In 1968, Sveriges Riksbank (Sweden’s central bank) established the Prize in Economic Sciences in Memory of Alfred Nobel, founder of the Nobel Prize. The Prize is based on a donation received by the Nobel Foundation in 1968 from Sveriges Riksbank on the occasion of the Bank’s 300th anniversary. The first Prize in Economic Sciences was awarded to Ragnar Frisch and Jan Tinbergen in 1969.
The Prize in Economic Sciences is awarded by The Royal Swedish Academy of Sciences, Stockholm, Sweden, according to the same principles as for the Nobel Prizes that have been awarded since 1901.
The research conducted by this year’s Laureates has considerably improved our ability to fight global poverty. In just two decades, their new experiment-based approach has transformed development economics, which is now a flourishing field of research.
The Royal Swedish Academy of Sciences has decided to award the Sveriges Riksbank Prize in Economic Sciences in Memory of Alfred Nobel 2019 to Abhijit Banerjee, Esther Duflo and Michael Kremer “for their experimental approach to alleviating global poverty.” The laureates have played a decisive role in reshaping research in development economics. Their research has already helped in alleviating global poverty and has great potential to further improve the lives of the most impoverished people on the planet.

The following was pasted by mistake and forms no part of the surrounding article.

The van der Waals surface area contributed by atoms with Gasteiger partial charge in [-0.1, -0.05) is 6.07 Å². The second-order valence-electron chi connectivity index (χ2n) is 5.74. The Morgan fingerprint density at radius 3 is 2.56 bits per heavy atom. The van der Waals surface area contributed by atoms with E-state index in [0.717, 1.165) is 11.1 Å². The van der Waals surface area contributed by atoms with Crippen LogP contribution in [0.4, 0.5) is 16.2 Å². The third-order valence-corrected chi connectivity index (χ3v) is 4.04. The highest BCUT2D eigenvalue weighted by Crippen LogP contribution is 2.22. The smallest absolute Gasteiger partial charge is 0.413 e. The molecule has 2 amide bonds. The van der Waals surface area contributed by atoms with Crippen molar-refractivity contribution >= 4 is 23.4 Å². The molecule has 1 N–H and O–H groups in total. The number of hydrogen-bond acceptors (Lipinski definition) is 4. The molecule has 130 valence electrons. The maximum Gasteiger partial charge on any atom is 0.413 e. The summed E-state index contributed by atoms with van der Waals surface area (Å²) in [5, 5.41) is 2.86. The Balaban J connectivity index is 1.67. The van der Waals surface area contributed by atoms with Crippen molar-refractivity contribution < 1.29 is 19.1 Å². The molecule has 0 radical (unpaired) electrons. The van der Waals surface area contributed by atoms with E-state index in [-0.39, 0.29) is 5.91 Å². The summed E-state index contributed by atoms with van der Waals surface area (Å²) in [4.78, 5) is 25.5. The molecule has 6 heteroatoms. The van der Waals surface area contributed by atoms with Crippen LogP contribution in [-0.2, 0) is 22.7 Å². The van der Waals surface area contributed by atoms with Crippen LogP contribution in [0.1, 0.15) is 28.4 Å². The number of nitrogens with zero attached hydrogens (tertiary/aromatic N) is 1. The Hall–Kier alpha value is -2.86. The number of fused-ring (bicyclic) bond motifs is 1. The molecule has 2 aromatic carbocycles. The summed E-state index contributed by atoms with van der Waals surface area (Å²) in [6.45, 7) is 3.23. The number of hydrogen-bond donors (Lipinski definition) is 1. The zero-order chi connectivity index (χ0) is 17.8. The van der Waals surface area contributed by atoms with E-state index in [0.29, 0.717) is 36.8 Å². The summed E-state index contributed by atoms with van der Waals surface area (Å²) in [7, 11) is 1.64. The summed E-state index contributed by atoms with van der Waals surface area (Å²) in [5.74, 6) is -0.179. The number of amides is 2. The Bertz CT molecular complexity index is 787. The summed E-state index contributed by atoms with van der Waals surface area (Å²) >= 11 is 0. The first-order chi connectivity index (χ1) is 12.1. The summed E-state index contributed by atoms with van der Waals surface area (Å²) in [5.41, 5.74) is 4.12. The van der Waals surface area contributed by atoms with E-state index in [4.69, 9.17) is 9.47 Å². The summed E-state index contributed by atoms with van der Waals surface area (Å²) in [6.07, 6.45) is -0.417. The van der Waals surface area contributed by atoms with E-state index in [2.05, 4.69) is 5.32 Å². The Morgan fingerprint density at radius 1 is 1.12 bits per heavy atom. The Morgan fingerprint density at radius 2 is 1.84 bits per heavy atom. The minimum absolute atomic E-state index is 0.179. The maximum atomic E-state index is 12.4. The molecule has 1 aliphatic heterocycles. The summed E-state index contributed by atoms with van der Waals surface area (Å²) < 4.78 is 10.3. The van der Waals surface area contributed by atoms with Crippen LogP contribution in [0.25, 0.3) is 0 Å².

Angus Deaton employed theory, data collection and statistics together to see how consumption, poverty, and welfare are related. His conclusion? We need to understand individual consumption choices before we can design economic policy that promotes welfare and reduces poverty.
Watch this interview with Dr. John Nash, who received the Prize in Economic Sciences in 1994. He talks about the impact the prize has had on his life, his talent for mathematics as a child and about the movie about his life, ‘A Beautiful Mind’.
Read how ‘innumerable contracts’ hold modern economies together. The recipients of the 2016 Prize in Economic Sciences created theoretical tools for understanding real-life contracts and institutions, as well as potential pitfalls in contract design.
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